John Krais, PhD
John trained in Bioengineering at the University of Pittsburgh (undergrad) and the Center for Chemical, Biological, and Materials Engineering at the University of Oklahoma (grad school) where he worked on targeted drug delivery strategies. He then did postdoctoral training at Fox Chase Cancer Center and focused on DNA damage response mechanisms and therapeutics that target those pathways. When not in the lab, John tries to spend as much time outdoors with his wife Tatiana and two Rhodesian Ridgebacks.
Praba Esakky, PhD
Praba received his PhD in Biochemistry with a specialization in male reproductive biology in 2008 (NIRRH, ICMR) from University of Mumbai, India. His postdoctoral training was in developmental neurobiology at WEHI (2008-2009, Melbourne, Australia), vascular physiology at UTHSC (2009-2010, Memphis), followed by training in molecular reproductive toxicology in the dept. of OB & GYN at Washington University in St. Louis (2010-2015). Following postdoc trainings, he become a research instructor in the department (2015-2019). His research has primarily been focused on unraveling the harmful effects of environmental pollutants and germ cell toxicants such as constituents of cigarette smoke and viral pathogens like ZIKA virus on male fertility, germ cell development, birth defects in embryos and offspring, and developmental and neurobehavioral outcomes in offspring upon paternal exposure. Praba continued his research as a senior scientist to determine the role of proteins in ventricular injury and ependymal ciliary dysfunction and its impact on CSF dynamics in GMH-IVH in the dept. of neurosurgery (2019-2023). Praba’s current work strives to understand signaling mechanism behind DNA damage response in breast cancer in the dept. of medical oncology.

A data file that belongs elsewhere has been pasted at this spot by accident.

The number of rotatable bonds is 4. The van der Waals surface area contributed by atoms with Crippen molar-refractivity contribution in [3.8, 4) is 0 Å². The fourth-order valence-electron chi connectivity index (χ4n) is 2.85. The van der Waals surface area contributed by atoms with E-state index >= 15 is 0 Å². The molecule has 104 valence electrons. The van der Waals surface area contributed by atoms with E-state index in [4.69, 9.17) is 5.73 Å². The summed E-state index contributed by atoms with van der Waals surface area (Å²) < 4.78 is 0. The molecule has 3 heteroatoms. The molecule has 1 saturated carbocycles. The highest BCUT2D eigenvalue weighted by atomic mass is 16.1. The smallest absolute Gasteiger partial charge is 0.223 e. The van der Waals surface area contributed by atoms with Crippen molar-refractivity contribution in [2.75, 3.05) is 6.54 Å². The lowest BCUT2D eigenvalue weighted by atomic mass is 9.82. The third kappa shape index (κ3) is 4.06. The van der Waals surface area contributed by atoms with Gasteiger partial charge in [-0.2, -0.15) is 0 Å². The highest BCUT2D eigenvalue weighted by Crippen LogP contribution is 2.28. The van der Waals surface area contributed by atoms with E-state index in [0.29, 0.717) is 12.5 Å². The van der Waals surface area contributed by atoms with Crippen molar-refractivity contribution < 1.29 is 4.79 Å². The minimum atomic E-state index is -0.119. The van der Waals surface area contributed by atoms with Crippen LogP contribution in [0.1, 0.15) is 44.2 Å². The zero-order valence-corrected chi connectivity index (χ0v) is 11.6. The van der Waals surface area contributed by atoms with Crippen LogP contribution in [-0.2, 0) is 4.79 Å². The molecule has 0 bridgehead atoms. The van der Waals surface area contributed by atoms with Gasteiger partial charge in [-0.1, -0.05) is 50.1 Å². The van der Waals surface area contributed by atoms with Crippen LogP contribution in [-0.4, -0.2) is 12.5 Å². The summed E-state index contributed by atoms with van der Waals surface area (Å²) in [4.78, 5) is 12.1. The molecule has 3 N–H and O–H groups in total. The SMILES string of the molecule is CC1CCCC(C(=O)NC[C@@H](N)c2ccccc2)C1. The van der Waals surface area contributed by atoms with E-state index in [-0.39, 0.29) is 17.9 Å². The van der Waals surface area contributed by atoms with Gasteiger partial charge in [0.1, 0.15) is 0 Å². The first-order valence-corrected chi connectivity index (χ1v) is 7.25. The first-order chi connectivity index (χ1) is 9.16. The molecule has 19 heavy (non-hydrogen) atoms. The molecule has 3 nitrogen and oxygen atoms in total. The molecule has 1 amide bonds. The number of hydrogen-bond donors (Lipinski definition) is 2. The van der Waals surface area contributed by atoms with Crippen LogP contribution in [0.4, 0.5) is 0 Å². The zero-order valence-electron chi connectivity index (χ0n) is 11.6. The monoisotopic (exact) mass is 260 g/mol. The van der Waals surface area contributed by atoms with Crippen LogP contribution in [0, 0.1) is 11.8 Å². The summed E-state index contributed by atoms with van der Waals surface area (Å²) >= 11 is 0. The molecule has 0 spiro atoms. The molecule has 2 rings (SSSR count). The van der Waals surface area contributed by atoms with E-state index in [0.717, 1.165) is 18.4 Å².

Mohit Rajput, PhD
Mohit earned his Doctorate in Life Sciences from Jawaharlal Nehru University in 2022 specialization in cancer biology. During his doctoral study, he addressed the fundamental question of how membrane tyrosine kinase protein, EGFR, regulates intrinsic resistance to cancer therapeutics in prostate cancer (PCa) cells through EMT and DNA repair pathways. He found that EGFR regulates Rad51 protein expression in PCa through Erk1/2/PI3k-Akt signaling pathways, modulating the intrinsic resistance in PCa. His finding suggested that EGFR regulates both HR as well as NHEJ pathways in resistant PCa. After PhD, he joined University of North Carolina as a postdoctoral Research Associate for a year where he studied the role of Polymerase Theta in BRCA1-associated preneoplasia in advanced mouse models developed before moving to Washu. Currently, he is exploring the mechanistic insights of BRCA1 hypomorphs in repair of DNA DSBs in PARPi resistant cancer cells. When not in lab, Mohit loves playing cricket, table tennis and exploring natural landscapes.
Kate is a second-year undergraduate student at Washington University in St. Louis majoring in Molecular Biology and Biochemistry and minoring in Healthcare Management.
Aarsh Patel is currently a sophomore at WashU studying chemistry and drama. When I am not drowning in schoolwork, he loves to act, play Dungeons and Dragons, and support his residential college among other things. He says don’t be shy to say hi if you see him around!